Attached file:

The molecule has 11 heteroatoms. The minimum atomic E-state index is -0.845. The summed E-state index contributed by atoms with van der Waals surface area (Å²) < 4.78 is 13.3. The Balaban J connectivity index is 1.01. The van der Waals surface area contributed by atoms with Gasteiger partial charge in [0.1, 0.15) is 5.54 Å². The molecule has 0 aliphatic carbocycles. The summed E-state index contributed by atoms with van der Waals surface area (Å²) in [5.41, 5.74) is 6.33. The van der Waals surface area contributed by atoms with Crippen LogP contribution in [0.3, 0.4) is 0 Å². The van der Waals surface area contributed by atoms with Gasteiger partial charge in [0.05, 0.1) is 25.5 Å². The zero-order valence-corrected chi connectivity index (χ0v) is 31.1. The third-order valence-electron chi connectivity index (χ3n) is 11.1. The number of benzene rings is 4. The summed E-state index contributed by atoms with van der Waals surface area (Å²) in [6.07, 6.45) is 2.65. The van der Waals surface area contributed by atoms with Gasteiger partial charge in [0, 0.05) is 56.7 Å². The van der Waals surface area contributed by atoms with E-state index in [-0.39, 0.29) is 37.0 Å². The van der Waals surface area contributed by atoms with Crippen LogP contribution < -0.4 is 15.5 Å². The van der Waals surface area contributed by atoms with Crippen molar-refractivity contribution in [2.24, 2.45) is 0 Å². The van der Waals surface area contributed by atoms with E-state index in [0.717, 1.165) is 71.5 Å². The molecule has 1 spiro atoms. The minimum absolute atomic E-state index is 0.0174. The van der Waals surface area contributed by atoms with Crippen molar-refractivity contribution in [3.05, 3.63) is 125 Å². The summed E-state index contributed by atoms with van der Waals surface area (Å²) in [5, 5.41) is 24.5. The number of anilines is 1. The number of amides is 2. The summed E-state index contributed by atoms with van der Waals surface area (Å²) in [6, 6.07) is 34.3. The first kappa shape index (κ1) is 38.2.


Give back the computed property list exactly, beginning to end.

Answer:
The molecule has 11 heteroatoms. The minimum atomic E-state index is -0.845. The summed E-state index contributed by atoms with van der Waals surface area (Å²) < 4.78 is 13.3. The Balaban J connectivity index is 1.01. The van der Waals surface area contributed by atoms with Gasteiger partial charge in [0.1, 0.15) is 5.54 Å². The molecule has 0 aliphatic carbocycles. The summed E-state index contributed by atoms with van der Waals surface area (Å²) in [5.41, 5.74) is 6.33. The van der Waals surface area contributed by atoms with Crippen LogP contribution in [0.3, 0.4) is 0 Å². The van der Waals surface area contributed by atoms with Gasteiger partial charge in [0.05, 0.1) is 25.5 Å². The zero-order valence-corrected chi connectivity index (χ0v) is 31.1. The third-order valence-electron chi connectivity index (χ3n) is 11.1. The number of benzene rings is 4. The summed E-state index contributed by atoms with van der Waals surface area (Å²) in [6.07, 6.45) is 2.65. The van der Waals surface area contributed by atoms with Gasteiger partial charge in [0, 0.05) is 56.7 Å². The van der Waals surface area contributed by atoms with E-state index in [-0.39, 0.29) is 37.0 Å². The van der Waals surface area contributed by atoms with Crippen LogP contribution < -0.4 is 15.5 Å². The van der Waals surface area contributed by atoms with Crippen molar-refractivity contribution in [2.24, 2.45) is 0 Å². The van der Waals surface area contributed by atoms with E-state index in [0.717, 1.165) is 71.5 Å². The molecule has 1 spiro atoms. The minimum absolute atomic E-state index is 0.0174. The van der Waals surface area contributed by atoms with Crippen molar-refractivity contribution in [3.05, 3.63) is 125 Å². The summed E-state index contributed by atoms with van der Waals surface area (Å²) in [5, 5.41) is 24.5. The number of anilines is 1. The number of amides is 2. The summed E-state index contributed by atoms with van der Waals surface area (Å²) in [6, 6.07) is 34.3. The first kappa shape index (κ1) is 38.2.